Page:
NANRS

​​​​What Does the NANRS Product Cover?


Cyber Insurance

As data breach incidents and related cyber risks continue to increase more and more, companies have decided to offset this risk through the coverage of a cyber risk insurance policy.  NANRS offer their insured different policy combinations of traditional liability coverage, protecting against claims by third parties, and first-party coverage protecting against losses suffered by the insured.  


While no company can reasonably expect to secure every available component of coverage, awareness of differences among the offered policies is critical.  Some clauses, terms and conditions of cyber policies can have a significant impact on coverage.  

Some of these important features are: 


  • Third-Party (Liability) Coverages:

  • Privacy Liability Coverage:  This includes liability to the insured's customers, clients and employees for breaches of their private information which can be a major component of liability in the case of a data breach.
  • Regulatory Actions:  There is substantial variance among cyber policies regarding whether and to what extent they provide coverage for regulatory and other governmental actions. 
  • Notification Costs:  This coverage includes the costs of notifying third parties potentially affected by a data breach.  There is an ever-increasing and constantly evolving landscape of breach notification laws on a state-by-state basis. 
  • Crisis Management:  This coverage includes the costs of managing the public relations outfall from most data breach scenarios. 
  • Transmission of viruses/malicious code:  As its name suggests, this coverage protects against liability claims alleging damages from transmission of viruses and other malicious code or data.  


  • First-Party Coverages:

  • Forensic Investigation:  Covers the costs of determining the cause of a loss of data.
  • Network/Business Interruption:  Covers the costs of business lost and additional expense due to an interruption of the insured's computer systems.
  • Extortion:  Covers the costs of "ransom" if a third party demands payment to refrain from publicly disclosing of causing damage to the insured's confidential electronic data.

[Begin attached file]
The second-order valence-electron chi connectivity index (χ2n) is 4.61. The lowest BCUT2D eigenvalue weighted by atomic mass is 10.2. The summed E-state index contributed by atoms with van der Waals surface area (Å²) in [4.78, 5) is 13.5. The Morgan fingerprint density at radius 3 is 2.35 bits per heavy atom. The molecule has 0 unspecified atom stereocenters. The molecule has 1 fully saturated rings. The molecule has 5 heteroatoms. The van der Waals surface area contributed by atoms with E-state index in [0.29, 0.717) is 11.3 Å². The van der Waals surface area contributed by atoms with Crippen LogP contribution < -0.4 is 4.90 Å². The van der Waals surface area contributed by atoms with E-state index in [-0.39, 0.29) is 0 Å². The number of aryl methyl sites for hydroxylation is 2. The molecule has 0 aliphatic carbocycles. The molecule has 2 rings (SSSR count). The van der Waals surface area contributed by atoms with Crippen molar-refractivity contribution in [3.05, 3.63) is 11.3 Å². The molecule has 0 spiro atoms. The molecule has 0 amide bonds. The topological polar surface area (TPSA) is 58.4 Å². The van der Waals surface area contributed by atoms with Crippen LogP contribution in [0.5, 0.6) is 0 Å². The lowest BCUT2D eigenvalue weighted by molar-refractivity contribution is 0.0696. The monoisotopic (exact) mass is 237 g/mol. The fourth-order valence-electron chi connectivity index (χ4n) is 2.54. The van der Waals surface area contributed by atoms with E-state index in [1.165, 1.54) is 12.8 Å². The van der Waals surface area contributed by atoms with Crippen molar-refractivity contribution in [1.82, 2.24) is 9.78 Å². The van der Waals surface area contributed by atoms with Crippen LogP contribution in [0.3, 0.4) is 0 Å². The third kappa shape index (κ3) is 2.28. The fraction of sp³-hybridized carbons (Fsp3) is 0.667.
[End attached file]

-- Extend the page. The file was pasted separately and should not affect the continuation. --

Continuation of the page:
• Data Loss and Restoration:  This component--included in some but not all cyber policies--covers the costs of restoring data if it is lost, and in some cases, diagnosing and repairing the cause of the loss.  


Terrorism Insurance


This policy provides coverage to individuals and businesses for potential losses due to acts of terrorism.  Prior to 9/11, standard commercial insurance policies included terrorism coverage as part of the package, effectively free of charge.  Today, terrorism coverage is generally offered separately at a price that more adequately reflects the current risk. 


Insurance losses attributable to terrorist acts under these commercial policies are insured by private insurers and reinsured or "backstopped" by the federal government pursuant to the Terrorism Risk and Insurance Act of 2002 (TRIA).  Under TRIA, owners of commercial property, such as office buildings, factories, shopping malls and apartment buildings, must be offered the opportunity to purchase terrorism coverage.  On January 7, 2015, TRIA was extended through 2020 and on January 15, 2015, the extension was signed into law.  For the terrorism coverage to be triggered under TRIA for commercial policies, a terrorist act must be declared a "certified act" by the Secretary of the Treasury.